“What were you like when you were my age?” My four-year son looked up over his covers as I tucked him in for bed. I paused. I thought about it. And honestly, I couldn’t remember - it was just blank. The truth was, outside of the yelling, my mom crying and my dad leaving, there wasn’t much more from my early youth that I recalled.
I started to wonder why that was, and that curiosity stayed with me long after my son had fallen asleep. And being the night owl reader that I am, I wanted to know, Why couldn’t I remember?
Spoiler alert: It turns out that stress and trauma suppress and actually shrink (shrink!) the part of the brain responsible for emotional regulation and memory.
Where Does Memory Come From?
For memories to be created, we receive raw sensory data from the outside world, which is scattered around the body like the straw from the Scarecrow in the Wizard of Oz. Some of it is over here, and over there, and all over … everywhere.
We have implicit memory, which encodes the raw sensory data we receive and stores it, allowing us to use past experiences to unconsciously recall things. You know that saying, “It’s like riding a bike”, which means once you learn how to do something, you never forget it? This is a form of implicit memory.
For real permanent memory, known as explicit memory, we require a functioning hippocampus, which is a cluster of neurons in our midbrain that not only transforms the raw sensory data into an organized picture but also puts a “time-tag” on it, transferring it into long-term memory where it can later be retrieved, much like a master “puzzle-piece-assembler”.
The hippocampus develops gradually during our early years and continues to grow new connections and neurons throughout our lives. As we mature, the hippocampus entwines our emotional and perceptual memory into auto-biographical recollections.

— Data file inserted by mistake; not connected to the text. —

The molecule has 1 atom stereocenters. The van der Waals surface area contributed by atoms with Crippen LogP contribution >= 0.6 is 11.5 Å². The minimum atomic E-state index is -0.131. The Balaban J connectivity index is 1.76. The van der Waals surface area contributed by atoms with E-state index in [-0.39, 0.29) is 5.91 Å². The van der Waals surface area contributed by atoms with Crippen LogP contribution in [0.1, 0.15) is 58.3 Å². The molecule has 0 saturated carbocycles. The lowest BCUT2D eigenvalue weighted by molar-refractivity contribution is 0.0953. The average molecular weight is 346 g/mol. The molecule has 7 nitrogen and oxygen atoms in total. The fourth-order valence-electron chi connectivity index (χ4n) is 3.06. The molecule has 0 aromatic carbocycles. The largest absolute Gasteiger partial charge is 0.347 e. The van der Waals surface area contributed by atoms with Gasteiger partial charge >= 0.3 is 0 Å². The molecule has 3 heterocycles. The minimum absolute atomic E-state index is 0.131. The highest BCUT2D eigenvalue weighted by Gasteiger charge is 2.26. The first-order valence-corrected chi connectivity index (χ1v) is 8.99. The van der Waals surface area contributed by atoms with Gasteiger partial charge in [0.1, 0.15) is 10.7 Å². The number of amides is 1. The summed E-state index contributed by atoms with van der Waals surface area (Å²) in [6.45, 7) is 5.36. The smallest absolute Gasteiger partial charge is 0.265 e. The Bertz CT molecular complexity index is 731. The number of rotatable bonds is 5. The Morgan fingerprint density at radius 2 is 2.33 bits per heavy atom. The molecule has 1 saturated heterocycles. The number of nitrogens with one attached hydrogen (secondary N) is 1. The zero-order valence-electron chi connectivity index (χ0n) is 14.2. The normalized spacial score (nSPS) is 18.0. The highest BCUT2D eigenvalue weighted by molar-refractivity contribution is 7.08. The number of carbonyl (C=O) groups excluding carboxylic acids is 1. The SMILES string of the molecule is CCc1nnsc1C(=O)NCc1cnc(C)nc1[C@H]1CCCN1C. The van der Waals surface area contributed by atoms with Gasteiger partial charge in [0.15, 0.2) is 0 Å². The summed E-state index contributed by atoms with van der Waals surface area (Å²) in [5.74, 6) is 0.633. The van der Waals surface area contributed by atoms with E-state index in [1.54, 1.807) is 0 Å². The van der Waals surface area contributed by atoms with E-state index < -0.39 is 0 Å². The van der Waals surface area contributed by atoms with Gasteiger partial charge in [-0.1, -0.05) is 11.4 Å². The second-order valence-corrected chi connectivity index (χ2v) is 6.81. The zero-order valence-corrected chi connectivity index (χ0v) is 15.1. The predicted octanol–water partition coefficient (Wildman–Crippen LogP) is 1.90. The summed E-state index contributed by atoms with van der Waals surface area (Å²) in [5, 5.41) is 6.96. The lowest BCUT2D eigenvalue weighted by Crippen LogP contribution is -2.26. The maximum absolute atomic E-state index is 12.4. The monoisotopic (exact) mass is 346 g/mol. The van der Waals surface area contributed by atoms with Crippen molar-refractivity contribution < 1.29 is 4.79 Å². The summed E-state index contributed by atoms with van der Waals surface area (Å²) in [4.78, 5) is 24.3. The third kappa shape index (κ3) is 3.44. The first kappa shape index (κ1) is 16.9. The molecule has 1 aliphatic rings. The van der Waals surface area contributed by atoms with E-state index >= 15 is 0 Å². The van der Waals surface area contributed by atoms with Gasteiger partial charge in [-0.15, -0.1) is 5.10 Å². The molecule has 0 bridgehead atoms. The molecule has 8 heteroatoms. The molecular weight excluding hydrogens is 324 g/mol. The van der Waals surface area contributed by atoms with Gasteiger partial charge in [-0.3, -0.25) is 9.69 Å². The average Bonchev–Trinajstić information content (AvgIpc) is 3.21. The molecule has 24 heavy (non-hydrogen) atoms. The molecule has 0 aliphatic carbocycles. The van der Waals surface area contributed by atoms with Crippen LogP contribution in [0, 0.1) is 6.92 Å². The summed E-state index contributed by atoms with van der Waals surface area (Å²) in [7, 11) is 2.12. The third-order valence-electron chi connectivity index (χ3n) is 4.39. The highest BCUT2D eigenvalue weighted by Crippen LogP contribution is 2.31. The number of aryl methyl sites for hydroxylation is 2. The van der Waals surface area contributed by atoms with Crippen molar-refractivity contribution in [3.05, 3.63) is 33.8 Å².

Why Can't I Remember My Childhood?
With all children, even those with secure attachments, the hippocampus doesn’t have enough myelin to fully function until about the age of three.
But what happens to the hippocampus when there is stress and/or trauma?
If an infant or toddler has continuous stress such as a neglectful or hostile caretaker, the primitive brainstem responsible for our fight, flight, freeze, and fawn protective responses become so reactive that it can harm the development of the higher lobes, including the limbic system (which houses the hippocampus) and the cortex (our higher-level learning brain).
Dr. Daniel Siegel, clinical professor of psychiatry at the UCLA School of Medicine and executive director of the Mindsight Institute, says that the trauma after the age of three can actually turn off the hippocampus. “If you are massively secreting the cortisol stress hormone at the same time you’re secreting adrenaline, cortisol, in high amounts, shuts off the hippocampus temporarily. Over the long run, it can actually kill the hippocampus cells.”
There are also times that stress and trauma occur for persons older than age three, where they dissociate themselves to avoid experiencing whatever is happening in the present moment. Siegel says, “If your caregivers abandoned you or hurt you or ignored you in terrible ways, it makes no sense that that would happen to you. So how do you make sense of something which doesn’t make any sense?”